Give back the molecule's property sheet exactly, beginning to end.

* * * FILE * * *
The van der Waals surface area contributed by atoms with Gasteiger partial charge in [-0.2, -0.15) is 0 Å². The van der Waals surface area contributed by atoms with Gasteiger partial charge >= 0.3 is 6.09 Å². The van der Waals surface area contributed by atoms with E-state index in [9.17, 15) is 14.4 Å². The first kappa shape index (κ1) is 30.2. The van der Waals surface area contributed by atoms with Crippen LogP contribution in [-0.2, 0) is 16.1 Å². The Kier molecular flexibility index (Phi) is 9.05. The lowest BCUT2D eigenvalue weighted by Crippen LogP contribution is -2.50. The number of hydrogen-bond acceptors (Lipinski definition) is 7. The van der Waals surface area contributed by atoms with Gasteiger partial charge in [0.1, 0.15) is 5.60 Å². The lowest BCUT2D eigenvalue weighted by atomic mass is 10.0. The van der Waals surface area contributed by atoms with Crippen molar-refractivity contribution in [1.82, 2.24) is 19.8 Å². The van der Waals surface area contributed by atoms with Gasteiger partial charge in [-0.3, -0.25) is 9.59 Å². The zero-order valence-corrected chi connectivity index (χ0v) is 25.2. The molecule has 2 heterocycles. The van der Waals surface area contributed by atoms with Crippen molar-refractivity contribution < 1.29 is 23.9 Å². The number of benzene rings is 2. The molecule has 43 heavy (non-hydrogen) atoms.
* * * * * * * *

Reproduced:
The van der Waals surface area contributed by atoms with Gasteiger partial charge in [-0.2, -0.15) is 0 Å². The van der Waals surface area contributed by atoms with Gasteiger partial charge >= 0.3 is 6.09 Å². The van der Waals surface area contributed by atoms with E-state index in [9.17, 15) is 14.4 Å². The first kappa shape index (κ1) is 30.2. The van der Waals surface area contributed by atoms with Crippen LogP contribution in [-0.2, 0) is 16.1 Å². The Kier molecular flexibility index (Phi) is 9.05. The lowest BCUT2D eigenvalue weighted by Crippen LogP contribution is -2.50. The number of hydrogen-bond acceptors (Lipinski definition) is 7. The van der Waals surface area contributed by atoms with Gasteiger partial charge in [0.1, 0.15) is 5.60 Å². The lowest BCUT2D eigenvalue weighted by atomic mass is 10.0. The van der Waals surface area contributed by atoms with Crippen molar-refractivity contribution in [1.82, 2.24) is 19.8 Å². The van der Waals surface area contributed by atoms with Gasteiger partial charge in [-0.3, -0.25) is 9.59 Å². The zero-order valence-corrected chi connectivity index (χ0v) is 25.2. The molecule has 2 heterocycles. The van der Waals surface area contributed by atoms with Crippen molar-refractivity contribution < 1.29 is 23.9 Å². The number of benzene rings is 2. The molecule has 43 heavy (non-hydrogen) atoms.